Homegardening is a form of agriculture that has been practised for centuries in tropical and temperate climates. Each homegarden is unique, but in general they are small‑scale (~30 m2) and maintained by individual households. These gardens are places of innovation where gardeners undertake perpetual experiments, trying and testing new plant species and varieties, as well management strategies. The selection of plant species and methods of cultivation are variable and each homegardener uses his or her own particular knowledge-base and skills of ingenuity. Primarily, homegardens are a source of food, livelihood and culturally important plant species. Unlike conventional agricultural practices, homegardens are closely linked to natural ecosystems in that many indigenous local plant species are used by the gardeners. They are often also home to a wide variety of indigenous fauna. Indeed, in some cases, homegardens have been shown to have greater biodiversity than undisturbed adjacent ecosystems. This is of relevance to the “sharing or sparing” debate between ecologists who see altered ecosystems as having relatively little biodiversity value and ecologists who view agro-ecological landscapes as beneficial for biodiversity conservation. C4 takes the view that expansion of homegardens in already degraded land is has the potential to simultaneously increase food security, livelihood resilience, biodiversity richness and ecosystem functioning. Particularly for local communities that are vulnerable to the negative effects of climate change, homegardens present a unique tool for increasing their adaptive capacity. In the paragraphs below, we discuss the role of homegardening in rural households, as well as within a new UNEP Adaptation Fund project – for which C4 EcoSolutions acts as Chief Technical Advisor – that promotes homegardens in Cambodia. We also suggest how governments, international donors and researchers can support the development and proliferation of homegardens.
Figure 1. Traditional rice agriculture (a) and multi-layered homegardens with trees, shrubs and crops (b) in Cambodia.
One of the primary social benefits of homegardening is its contribution to household food security. Plant and animal products sourced from these gardens usually complement staple crops, and thereby help families save money that would usually be spent on food. Research has also shown that the provision of vitamin-rich fruit and vegetables, as well as medicinal plants from homegardens, greatly improve household health. An additional benefit is the establishment of new local livelihoods through cottage industries selling surplus homegarden products such as cassava, cashews and bananas. In addition to their many social, economic and biodiversity benefits, homegardens provide a wide array of ecological services, such as maintaining soil fertility and soil structure, minimising soil moisture loss, providing shade and increasing the pollination of crops. The considerable density of plants within homegardens also provides habitat for wildlife species such as birds, small mammals, reptiles, and insects.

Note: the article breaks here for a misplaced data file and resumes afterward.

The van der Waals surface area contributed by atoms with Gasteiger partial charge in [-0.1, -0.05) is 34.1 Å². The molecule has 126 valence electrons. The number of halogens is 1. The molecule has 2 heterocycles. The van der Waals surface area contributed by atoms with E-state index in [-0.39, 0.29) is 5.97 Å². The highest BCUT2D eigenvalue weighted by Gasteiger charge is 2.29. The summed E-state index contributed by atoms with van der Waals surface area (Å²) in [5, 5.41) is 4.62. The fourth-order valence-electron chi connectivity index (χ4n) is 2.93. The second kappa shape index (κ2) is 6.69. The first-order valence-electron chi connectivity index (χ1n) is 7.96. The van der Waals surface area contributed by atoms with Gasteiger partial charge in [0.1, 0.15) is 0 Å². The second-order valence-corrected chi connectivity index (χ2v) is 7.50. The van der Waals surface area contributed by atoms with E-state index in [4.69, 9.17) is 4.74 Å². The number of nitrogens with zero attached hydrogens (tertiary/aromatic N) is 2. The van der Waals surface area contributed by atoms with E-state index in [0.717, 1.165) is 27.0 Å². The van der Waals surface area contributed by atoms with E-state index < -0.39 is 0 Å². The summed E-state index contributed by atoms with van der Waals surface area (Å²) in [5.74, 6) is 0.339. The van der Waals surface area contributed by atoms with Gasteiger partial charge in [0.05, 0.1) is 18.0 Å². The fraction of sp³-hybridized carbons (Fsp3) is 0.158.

Figure 2. A multi-species homegarden with cash crops, such as cassava and banana.
Homegardens present a sustainable approach to increasing food security, providing socio-economic benefits, increasing resilience to climate change and enhancing ecosystem functioning. Although these gardens are still grown in many tropical regions, local knowledge and techniques on how to maximise benefits from homegardening are being lost from many places as a result of the commercialisation of agriculture and migration away from rural areas. Without support from governments, the private sector and the international donor community, the culture and extent of homegardening is likely to decline further.
Figure 3. a multi-layered homegarden from Lamjung District, Nepal. A coffee bush is in the bottom left, and a banana tree in the top left of the photograph.
The development of projects focussing on home gardens is of critical importance for testing the hypothesis that synergies can be created between agriculture and biodiversity under climate change conditions. One such project is “Enhancing Climate Change Resilience of Rural Communities Living in Protected Areas of Cambodia” funded by the Adaptation Fund, which is supporting the upscaling of homegardening in conservation areas across Cambodia. The long-term research funded by this project will be quantifying the social, economic and ecological benefits of homegardens thereby providing an evidence-base for future initiatives. Watch this space for news on how this evidence-base is growing.
Figure 4. A biodiversity-rich, multi-layered homegarden in Sri Lanka.
 Bhagwat S.A, Willis, K.J, Birks, J.B. & Whittaker, R.J. 2008. Agroforestry: a refuge for tropical biodiversity. Trends in Ecology and Evolution 23, 261-267.
 Grau, R. Kuemmerle, T., and Macchi, L. 2013. Beyond ‘land sparing versus land sharing’: environmental heterogeneity, globalization and the balance between agricultural production and nature conservation. Current Opinion in Environmental Sustainability 5: 477–483.
 including droughts, floods and soil erosion
 This refers to small-scale industries undertaken at home by family members.
 Kumar, M & Takeuchi, K. 2009. Agroforestry in the Western Ghats of peninsular India and the satoyama landscapes of Japan: a comparison of two sustainable land use systems. Sustainability Science 4, 215-232.